I blame it on the just-past election mayhem. I blame it on the ease of being constantly updated on a smartphone or tablet. I blame it on a personal weakness. Whatever the reason, I have spent way too much time looking at the news, opinion columns, and analysis of what is going on in the world.
With November 8th in the rear view mirror, I thought I'd be able to cut back. After all, the constant drumbeat of political news and non-news is over. But, no, that hasn't happened quite yet.
Obviously, the election of the President didn't bring a conclusion, a satisfactory ending to anything for a large part of the country. It only stoked the political fires that were already at a dangerously high level. After a few days of self-imposed exile, I was back obsessively grabbing for the phone much too often.
After a few years of receiving no morning newspaper I did break down. Waiting in my driveway six mornings a week is the Wall Street Journal. While I rarely agree with their editorial stance, they offer a good overview of economic news and lifestyle information. Whether I renew my subscription next spring is still an open question. Staff cutbacks and a shrinking paper indicate the WSJ may be fighting the losing battle of most print media.
Clicking on news updates and the latest from the stock market is too easy for someone who spends a few hours a day in front of his computer. I may be in the middle of typing a post or answering some log comments, when suddenly I have a strong urge to see what I have been missing. A click here, a click there, and I am gone from what I was doing for a chunk of time.
Interestingly, I don't watch news programs on television. Depending on the channel I pretty much know what they are going to report on or how information will be presented. Usually, they will 20 minutes or more on an individual topic, analyzing it to death.
I receive no magazines that would be in the political, economic, or news categories. By the time the publication reaches my mailbox, whatever is on the front cover is likely old news. Magazines are fine for ideas for home projects, hobbies and the like. But, for current events, I don't find them timely enough.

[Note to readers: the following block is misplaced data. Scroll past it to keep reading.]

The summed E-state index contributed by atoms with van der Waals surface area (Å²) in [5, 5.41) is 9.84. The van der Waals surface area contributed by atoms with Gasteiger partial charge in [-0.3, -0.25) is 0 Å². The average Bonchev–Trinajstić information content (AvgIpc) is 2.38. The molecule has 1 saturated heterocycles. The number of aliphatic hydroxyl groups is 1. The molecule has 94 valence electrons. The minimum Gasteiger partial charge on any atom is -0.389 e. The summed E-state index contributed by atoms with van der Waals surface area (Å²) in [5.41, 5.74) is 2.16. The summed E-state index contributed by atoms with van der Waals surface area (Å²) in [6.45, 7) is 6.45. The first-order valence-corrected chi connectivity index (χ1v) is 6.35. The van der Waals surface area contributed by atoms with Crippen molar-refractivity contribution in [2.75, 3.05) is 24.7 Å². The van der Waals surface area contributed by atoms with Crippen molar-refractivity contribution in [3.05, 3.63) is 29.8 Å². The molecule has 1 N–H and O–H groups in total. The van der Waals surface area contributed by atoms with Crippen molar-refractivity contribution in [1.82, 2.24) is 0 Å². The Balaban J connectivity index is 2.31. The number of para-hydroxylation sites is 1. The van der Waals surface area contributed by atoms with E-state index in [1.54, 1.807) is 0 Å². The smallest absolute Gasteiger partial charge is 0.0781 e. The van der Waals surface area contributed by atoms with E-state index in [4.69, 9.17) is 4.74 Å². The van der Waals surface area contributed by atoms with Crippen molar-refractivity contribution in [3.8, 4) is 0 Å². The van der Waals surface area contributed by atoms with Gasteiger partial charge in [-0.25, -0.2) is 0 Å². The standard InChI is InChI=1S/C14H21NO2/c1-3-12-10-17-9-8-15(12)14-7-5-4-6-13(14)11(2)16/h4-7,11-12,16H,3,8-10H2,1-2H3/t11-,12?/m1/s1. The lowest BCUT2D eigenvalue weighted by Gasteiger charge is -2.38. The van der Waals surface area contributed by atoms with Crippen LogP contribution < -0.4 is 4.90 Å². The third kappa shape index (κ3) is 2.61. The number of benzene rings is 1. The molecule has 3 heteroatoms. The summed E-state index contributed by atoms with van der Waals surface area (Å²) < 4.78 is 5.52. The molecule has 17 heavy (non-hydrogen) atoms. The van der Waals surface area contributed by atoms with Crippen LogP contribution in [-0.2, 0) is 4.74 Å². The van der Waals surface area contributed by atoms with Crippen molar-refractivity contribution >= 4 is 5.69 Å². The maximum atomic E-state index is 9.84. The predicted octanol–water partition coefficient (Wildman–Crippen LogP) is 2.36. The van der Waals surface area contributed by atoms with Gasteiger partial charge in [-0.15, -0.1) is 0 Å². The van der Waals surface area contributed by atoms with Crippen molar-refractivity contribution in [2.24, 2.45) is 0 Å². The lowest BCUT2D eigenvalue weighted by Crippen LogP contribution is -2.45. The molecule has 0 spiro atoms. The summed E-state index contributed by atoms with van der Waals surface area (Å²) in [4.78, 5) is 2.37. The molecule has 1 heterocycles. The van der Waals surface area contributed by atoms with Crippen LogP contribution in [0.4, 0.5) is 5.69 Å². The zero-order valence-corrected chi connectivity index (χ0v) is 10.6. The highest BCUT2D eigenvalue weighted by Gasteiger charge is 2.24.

But, the smartphone and computer! Instant input whenever my heart craves it. Google searches during slow plot points of a TV movie. Video updates from CNN. The latest breaking story on Huffpost or Politico. What the BBC says, from a British perspective, about something happening in America. The choices are apparently endless.
Even on the just-completed RV trip, one of my first chores was to check on the strength of the WiFi connection. Try as I might to stay away while I was away, it didn't work. A poor Internet feed could ruin my afternoon.
Betty has learned to warn me about excessive news input just before bedtime. She knows that last minute jolt leaves me agitated and keeps me awake.
So, is there an answer to this compulsion, or is this a phase of my retirement that will eventually burn itself out? Will I accept that my checking news and informational feeds doesn't change what is going to happen anyway, it just tends to aggravate me? A line in an article in the Washington Post a awhile back seems to summarize my problem: "Through media in all its forms, we exhaust and are exhausted by the insignificant."
Wait, I have been typing this post for 30 minutes...I wonder what I have missed? Probably not much.